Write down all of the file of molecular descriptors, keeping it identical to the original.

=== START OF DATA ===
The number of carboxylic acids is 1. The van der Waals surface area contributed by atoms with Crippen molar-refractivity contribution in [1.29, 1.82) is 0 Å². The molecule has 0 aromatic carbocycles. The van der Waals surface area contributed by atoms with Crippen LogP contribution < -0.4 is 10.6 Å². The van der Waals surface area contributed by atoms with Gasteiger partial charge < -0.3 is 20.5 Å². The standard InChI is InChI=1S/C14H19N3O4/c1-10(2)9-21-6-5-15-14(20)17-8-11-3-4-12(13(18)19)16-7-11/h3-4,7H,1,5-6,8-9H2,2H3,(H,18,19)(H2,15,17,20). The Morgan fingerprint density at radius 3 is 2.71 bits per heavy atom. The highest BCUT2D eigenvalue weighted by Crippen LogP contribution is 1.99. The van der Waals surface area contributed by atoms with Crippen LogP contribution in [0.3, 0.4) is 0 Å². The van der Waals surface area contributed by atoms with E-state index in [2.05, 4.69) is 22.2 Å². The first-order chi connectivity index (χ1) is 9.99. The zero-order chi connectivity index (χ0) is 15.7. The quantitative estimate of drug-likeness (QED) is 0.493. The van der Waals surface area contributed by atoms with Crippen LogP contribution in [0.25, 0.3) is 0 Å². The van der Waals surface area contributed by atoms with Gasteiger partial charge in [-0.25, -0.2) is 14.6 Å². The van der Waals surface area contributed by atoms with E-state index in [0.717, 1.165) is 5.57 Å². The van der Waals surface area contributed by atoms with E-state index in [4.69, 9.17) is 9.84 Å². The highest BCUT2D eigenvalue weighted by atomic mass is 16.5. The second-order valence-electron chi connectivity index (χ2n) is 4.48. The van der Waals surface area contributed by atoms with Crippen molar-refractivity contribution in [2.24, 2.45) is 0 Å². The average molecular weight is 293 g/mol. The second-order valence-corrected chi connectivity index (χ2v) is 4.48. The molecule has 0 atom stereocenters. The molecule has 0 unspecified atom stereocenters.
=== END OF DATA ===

The number of carboxylic acids is 1. The van der Waals surface area contributed by atoms with Crippen molar-refractivity contribution in [1.29, 1.82) is 0 Å². The molecule has 0 aromatic carbocycles. The van der Waals surface area contributed by atoms with Crippen LogP contribution < -0.4 is 10.6 Å². The van der Waals surface area contributed by atoms with Gasteiger partial charge < -0.3 is 20.5 Å². The standard InChI is InChI=1S/C14H19N3O4/c1-10(2)9-21-6-5-15-14(20)17-8-11-3-4-12(13(18)19)16-7-11/h3-4,7H,1,5-6,8-9H2,2H3,(H,18,19)(H2,15,17,20). The Morgan fingerprint density at radius 3 is 2.71 bits per heavy atom. The highest BCUT2D eigenvalue weighted by Crippen LogP contribution is 1.99. The van der Waals surface area contributed by atoms with Crippen LogP contribution in [0.3, 0.4) is 0 Å². The van der Waals surface area contributed by atoms with E-state index in [2.05, 4.69) is 22.2 Å². The first-order chi connectivity index (χ1) is 9.99. The zero-order chi connectivity index (χ0) is 15.7. The quantitative estimate of drug-likeness (QED) is 0.493. The van der Waals surface area contributed by atoms with Crippen LogP contribution in [0.25, 0.3) is 0 Å². The van der Waals surface area contributed by atoms with Gasteiger partial charge in [-0.25, -0.2) is 14.6 Å². The van der Waals surface area contributed by atoms with E-state index in [0.717, 1.165) is 5.57 Å². The van der Waals surface area contributed by atoms with E-state index in [4.69, 9.17) is 9.84 Å². The highest BCUT2D eigenvalue weighted by atomic mass is 16.5. The second-order valence-electron chi connectivity index (χ2n) is 4.48. The van der Waals surface area contributed by atoms with Crippen molar-refractivity contribution in [2.24, 2.45) is 0 Å². The average molecular weight is 293 g/mol. The second-order valence-corrected chi connectivity index (χ2v) is 4.48. The molecule has 0 atom stereocenters. The molecule has 0 unspecified atom stereocenters.